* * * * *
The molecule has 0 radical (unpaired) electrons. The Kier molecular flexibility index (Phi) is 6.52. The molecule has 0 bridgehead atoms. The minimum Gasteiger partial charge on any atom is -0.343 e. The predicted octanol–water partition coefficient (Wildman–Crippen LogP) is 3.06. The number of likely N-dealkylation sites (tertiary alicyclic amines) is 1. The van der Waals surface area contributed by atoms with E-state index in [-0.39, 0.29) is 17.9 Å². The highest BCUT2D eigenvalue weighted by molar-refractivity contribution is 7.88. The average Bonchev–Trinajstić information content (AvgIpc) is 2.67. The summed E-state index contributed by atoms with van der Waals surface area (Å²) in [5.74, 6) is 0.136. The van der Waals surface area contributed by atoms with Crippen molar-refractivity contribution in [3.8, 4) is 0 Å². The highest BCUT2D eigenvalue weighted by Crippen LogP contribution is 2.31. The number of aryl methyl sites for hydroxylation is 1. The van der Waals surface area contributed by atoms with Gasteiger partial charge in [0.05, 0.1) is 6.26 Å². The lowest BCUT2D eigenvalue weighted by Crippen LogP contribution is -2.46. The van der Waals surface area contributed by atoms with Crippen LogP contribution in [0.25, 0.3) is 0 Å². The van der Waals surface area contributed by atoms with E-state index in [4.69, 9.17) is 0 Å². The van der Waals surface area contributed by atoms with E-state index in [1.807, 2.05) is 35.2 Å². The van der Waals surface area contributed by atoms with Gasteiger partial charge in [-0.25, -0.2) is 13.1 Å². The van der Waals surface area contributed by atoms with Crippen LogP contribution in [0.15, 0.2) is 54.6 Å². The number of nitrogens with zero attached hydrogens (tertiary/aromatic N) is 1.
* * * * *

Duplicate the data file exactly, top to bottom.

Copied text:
The molecule has 0 radical (unpaired) electrons. The Kier molecular flexibility index (Phi) is 6.52. The molecule has 0 bridgehead atoms. The minimum Gasteiger partial charge on any atom is -0.343 e. The predicted octanol–water partition coefficient (Wildman–Crippen LogP) is 3.06. The number of likely N-dealkylation sites (tertiary alicyclic amines) is 1. The van der Waals surface area contributed by atoms with E-state index in [-0.39, 0.29) is 17.9 Å². The highest BCUT2D eigenvalue weighted by molar-refractivity contribution is 7.88. The average Bonchev–Trinajstić information content (AvgIpc) is 2.67. The summed E-state index contributed by atoms with van der Waals surface area (Å²) in [5.74, 6) is 0.136. The van der Waals surface area contributed by atoms with Crippen molar-refractivity contribution in [3.8, 4) is 0 Å². The highest BCUT2D eigenvalue weighted by Crippen LogP contribution is 2.31. The number of aryl methyl sites for hydroxylation is 1. The van der Waals surface area contributed by atoms with Gasteiger partial charge in [0.05, 0.1) is 6.26 Å². The lowest BCUT2D eigenvalue weighted by Crippen LogP contribution is -2.46. The van der Waals surface area contributed by atoms with Crippen LogP contribution in [0.25, 0.3) is 0 Å². The van der Waals surface area contributed by atoms with E-state index in [4.69, 9.17) is 0 Å². The van der Waals surface area contributed by atoms with E-state index in [1.807, 2.05) is 35.2 Å². The van der Waals surface area contributed by atoms with Gasteiger partial charge in [-0.25, -0.2) is 13.1 Å². The van der Waals surface area contributed by atoms with Crippen LogP contribution in [0.15, 0.2) is 54.6 Å². The number of nitrogens with zero attached hydrogens (tertiary/aromatic N) is 1.